The other half of feeding livestock in the winter where I'm from is making sure they have access to water. This often involves chopping ice. There are certainly places that get much colder than eastern Wyoming, but we still do our share of this chore during the winter months.
This isn't an uncommon site this time of year. These tire tanks are popular where I'm from, and are a great form of recycling as they are made from worn out tires that can't be used on tractors and machinery anymore. The center cement ring is where the float is, and it rarely freezes in this tank. There's enough additional insulation for it to keep above freezing for most of the winter.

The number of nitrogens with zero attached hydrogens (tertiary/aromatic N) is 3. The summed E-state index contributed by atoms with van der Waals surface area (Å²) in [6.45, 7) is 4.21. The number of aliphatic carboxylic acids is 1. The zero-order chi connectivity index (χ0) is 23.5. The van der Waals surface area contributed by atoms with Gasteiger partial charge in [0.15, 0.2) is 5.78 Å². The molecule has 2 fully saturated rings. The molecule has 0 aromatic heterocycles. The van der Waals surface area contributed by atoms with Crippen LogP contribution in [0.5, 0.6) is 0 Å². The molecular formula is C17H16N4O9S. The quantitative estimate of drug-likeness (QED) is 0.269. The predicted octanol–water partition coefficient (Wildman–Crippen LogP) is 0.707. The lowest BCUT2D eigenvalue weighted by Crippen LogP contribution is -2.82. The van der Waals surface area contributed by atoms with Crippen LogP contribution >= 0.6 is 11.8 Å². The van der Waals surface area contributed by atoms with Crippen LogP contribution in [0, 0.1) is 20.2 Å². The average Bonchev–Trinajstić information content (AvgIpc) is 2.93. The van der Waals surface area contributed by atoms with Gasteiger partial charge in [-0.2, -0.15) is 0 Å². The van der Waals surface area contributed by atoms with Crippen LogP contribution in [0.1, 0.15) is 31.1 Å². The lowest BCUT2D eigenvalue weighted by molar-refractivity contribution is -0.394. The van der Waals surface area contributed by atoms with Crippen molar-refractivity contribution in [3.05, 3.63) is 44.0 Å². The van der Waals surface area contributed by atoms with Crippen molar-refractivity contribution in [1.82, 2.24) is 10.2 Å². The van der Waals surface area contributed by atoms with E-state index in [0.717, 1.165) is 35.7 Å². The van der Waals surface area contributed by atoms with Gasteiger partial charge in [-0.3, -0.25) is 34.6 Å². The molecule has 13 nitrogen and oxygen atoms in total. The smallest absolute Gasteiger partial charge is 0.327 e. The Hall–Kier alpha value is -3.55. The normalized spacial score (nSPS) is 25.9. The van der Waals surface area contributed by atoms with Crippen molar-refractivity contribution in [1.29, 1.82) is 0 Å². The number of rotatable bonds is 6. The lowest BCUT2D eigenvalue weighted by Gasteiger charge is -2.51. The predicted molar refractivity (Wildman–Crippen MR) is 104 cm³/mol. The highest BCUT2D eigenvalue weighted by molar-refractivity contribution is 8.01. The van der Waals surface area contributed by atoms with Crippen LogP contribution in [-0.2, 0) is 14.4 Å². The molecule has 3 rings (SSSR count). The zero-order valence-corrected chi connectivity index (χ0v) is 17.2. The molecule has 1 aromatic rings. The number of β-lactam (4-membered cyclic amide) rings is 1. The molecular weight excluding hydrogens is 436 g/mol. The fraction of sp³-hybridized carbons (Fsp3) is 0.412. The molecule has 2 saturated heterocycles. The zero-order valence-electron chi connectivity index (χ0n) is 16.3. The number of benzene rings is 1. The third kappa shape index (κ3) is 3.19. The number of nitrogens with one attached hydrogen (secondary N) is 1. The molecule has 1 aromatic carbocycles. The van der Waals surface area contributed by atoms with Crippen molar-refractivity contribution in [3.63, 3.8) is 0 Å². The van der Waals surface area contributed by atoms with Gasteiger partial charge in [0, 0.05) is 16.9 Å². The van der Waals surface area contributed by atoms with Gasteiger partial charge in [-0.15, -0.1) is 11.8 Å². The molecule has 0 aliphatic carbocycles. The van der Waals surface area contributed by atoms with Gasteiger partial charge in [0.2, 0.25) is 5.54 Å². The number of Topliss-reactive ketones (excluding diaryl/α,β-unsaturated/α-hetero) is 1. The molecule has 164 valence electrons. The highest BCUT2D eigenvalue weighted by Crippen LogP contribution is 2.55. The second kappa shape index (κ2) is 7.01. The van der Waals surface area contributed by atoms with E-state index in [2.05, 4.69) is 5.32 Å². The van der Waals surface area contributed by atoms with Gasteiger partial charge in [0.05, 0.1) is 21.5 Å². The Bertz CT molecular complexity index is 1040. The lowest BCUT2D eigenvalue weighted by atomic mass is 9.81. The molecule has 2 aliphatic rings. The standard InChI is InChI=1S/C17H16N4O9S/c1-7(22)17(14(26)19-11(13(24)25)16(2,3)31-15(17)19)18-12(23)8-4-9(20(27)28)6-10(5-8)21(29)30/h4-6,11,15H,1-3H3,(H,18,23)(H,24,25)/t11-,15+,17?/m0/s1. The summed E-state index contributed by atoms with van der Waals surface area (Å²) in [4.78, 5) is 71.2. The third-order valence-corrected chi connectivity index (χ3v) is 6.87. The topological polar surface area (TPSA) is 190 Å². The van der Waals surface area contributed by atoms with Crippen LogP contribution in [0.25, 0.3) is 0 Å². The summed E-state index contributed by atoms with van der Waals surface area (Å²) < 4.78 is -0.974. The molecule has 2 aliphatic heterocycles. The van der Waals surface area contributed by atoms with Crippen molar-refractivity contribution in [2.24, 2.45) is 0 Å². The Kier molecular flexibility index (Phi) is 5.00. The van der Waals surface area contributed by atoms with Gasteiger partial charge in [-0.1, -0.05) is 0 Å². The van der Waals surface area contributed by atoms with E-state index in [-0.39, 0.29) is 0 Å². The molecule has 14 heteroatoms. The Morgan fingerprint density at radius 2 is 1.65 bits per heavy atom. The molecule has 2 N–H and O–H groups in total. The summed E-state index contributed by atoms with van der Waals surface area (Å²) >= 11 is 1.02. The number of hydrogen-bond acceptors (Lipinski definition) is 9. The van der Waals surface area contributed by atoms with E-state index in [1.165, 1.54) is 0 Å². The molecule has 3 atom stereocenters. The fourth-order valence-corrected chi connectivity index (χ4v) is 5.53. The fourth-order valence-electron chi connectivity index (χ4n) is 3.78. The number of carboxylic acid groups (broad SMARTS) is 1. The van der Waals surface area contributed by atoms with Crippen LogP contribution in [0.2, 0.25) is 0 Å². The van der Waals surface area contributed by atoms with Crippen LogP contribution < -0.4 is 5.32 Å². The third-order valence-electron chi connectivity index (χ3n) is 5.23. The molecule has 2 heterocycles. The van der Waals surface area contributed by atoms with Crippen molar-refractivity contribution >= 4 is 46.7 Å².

Sometimes the ice isn't very thick, especially on this tank because all our calves drink out of it. Having more livestock drinking out of a tank results in more water flowing into it, and it doesn't freeze as fast as a result of that. We also have overflows on a lot of our tanks, and will adjust the floats so they continually overflow just a little, which also results in more water flowing through the system, and less freezing.
But other tanks don't have as many head drinking out of them, or don't have an overflow, or both. This tank doesn't have a covered cement center ring, and you have to chop around the float most days.
After making sure the float is free, we chop a hole for the cattle to drink out of.
Then grab out shovel and scoop out the chunks of ice. We throw them away from the tank so ice doesn't build up around it and cause our cattle to slip and hurt themselves.
We check every tank we have livestock drinking out every day, and if it's frozen we go through this process to make sure all our livestock get a drink. It's just another aspect of ranching in the winter.